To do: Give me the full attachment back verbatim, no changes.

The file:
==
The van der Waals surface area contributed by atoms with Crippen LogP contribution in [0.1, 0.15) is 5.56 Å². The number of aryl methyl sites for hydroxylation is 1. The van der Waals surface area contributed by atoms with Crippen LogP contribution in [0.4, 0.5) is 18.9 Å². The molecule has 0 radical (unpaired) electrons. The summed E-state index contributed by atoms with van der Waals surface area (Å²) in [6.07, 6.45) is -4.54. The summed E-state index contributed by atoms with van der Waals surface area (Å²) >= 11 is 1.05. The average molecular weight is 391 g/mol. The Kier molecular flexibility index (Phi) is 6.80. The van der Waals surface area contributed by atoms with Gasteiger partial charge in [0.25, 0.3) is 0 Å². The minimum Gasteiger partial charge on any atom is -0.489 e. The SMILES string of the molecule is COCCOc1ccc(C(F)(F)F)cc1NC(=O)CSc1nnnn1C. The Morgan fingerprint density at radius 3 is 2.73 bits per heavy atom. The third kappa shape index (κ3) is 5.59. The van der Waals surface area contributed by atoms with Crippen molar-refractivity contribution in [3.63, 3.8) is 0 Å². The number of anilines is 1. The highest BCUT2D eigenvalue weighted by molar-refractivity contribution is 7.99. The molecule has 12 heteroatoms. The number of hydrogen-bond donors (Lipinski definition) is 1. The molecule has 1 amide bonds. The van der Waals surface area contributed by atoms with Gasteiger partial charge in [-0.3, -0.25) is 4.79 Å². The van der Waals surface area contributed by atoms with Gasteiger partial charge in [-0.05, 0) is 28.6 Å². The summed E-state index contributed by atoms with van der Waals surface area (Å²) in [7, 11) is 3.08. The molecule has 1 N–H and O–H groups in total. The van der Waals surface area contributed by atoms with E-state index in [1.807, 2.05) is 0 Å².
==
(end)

The van der Waals surface area contributed by atoms with Crippen LogP contribution in [0.1, 0.15) is 5.56 Å². The number of aryl methyl sites for hydroxylation is 1. The van der Waals surface area contributed by atoms with Crippen LogP contribution in [0.4, 0.5) is 18.9 Å². The molecule has 0 radical (unpaired) electrons. The summed E-state index contributed by atoms with van der Waals surface area (Å²) in [6.07, 6.45) is -4.54. The summed E-state index contributed by atoms with van der Waals surface area (Å²) >= 11 is 1.05. The average molecular weight is 391 g/mol. The Kier molecular flexibility index (Phi) is 6.80. The van der Waals surface area contributed by atoms with Gasteiger partial charge in [0.25, 0.3) is 0 Å². The minimum Gasteiger partial charge on any atom is -0.489 e. The SMILES string of the molecule is COCCOc1ccc(C(F)(F)F)cc1NC(=O)CSc1nnnn1C. The Morgan fingerprint density at radius 3 is 2.73 bits per heavy atom. The third kappa shape index (κ3) is 5.59. The van der Waals surface area contributed by atoms with Crippen molar-refractivity contribution in [3.63, 3.8) is 0 Å². The number of anilines is 1. The highest BCUT2D eigenvalue weighted by molar-refractivity contribution is 7.99. The molecule has 12 heteroatoms. The number of hydrogen-bond donors (Lipinski definition) is 1. The molecule has 1 amide bonds. The van der Waals surface area contributed by atoms with Gasteiger partial charge in [-0.3, -0.25) is 4.79 Å². The van der Waals surface area contributed by atoms with Gasteiger partial charge in [-0.05, 0) is 28.6 Å². The summed E-state index contributed by atoms with van der Waals surface area (Å²) in [7, 11) is 3.08. The molecule has 1 N–H and O–H groups in total. The van der Waals surface area contributed by atoms with E-state index in [1.807, 2.05) is 0 Å².